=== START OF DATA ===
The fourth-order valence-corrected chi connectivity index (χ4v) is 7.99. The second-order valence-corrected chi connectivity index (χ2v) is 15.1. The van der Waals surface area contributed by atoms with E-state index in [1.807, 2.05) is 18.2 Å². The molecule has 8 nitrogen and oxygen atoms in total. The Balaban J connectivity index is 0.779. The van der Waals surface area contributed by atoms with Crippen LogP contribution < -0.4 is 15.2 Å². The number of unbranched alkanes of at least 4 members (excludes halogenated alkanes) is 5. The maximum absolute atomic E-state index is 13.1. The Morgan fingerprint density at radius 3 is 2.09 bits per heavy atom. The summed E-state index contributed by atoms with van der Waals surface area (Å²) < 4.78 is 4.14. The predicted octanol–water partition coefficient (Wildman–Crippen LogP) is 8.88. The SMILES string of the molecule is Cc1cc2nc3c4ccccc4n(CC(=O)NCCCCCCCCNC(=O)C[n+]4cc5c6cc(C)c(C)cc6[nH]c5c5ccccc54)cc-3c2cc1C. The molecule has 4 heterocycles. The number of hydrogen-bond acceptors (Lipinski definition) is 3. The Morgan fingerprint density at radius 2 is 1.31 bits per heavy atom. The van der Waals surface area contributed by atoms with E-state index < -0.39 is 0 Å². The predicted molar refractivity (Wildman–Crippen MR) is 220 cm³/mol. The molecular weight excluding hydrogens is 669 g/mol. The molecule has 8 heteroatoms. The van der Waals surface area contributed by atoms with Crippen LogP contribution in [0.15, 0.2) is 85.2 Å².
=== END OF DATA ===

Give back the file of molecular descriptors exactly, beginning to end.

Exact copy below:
The fourth-order valence-corrected chi connectivity index (χ4v) is 7.99. The second-order valence-corrected chi connectivity index (χ2v) is 15.1. The van der Waals surface area contributed by atoms with E-state index in [1.807, 2.05) is 18.2 Å². The molecule has 8 nitrogen and oxygen atoms in total. The Balaban J connectivity index is 0.779. The van der Waals surface area contributed by atoms with Crippen LogP contribution < -0.4 is 15.2 Å². The number of unbranched alkanes of at least 4 members (excludes halogenated alkanes) is 5. The maximum absolute atomic E-state index is 13.1. The Morgan fingerprint density at radius 3 is 2.09 bits per heavy atom. The summed E-state index contributed by atoms with van der Waals surface area (Å²) < 4.78 is 4.14. The predicted octanol–water partition coefficient (Wildman–Crippen LogP) is 8.88. The SMILES string of the molecule is Cc1cc2nc3c4ccccc4n(CC(=O)NCCCCCCCCNC(=O)C[n+]4cc5c6cc(C)c(C)cc6[nH]c5c5ccccc54)cc-3c2cc1C. The molecule has 4 heterocycles. The number of hydrogen-bond acceptors (Lipinski definition) is 3. The Morgan fingerprint density at radius 2 is 1.31 bits per heavy atom. The van der Waals surface area contributed by atoms with E-state index < -0.39 is 0 Å². The predicted molar refractivity (Wildman–Crippen MR) is 220 cm³/mol. The molecular weight excluding hydrogens is 669 g/mol. The molecule has 8 heteroatoms. The van der Waals surface area contributed by atoms with Crippen LogP contribution in [0.15, 0.2) is 85.2 Å².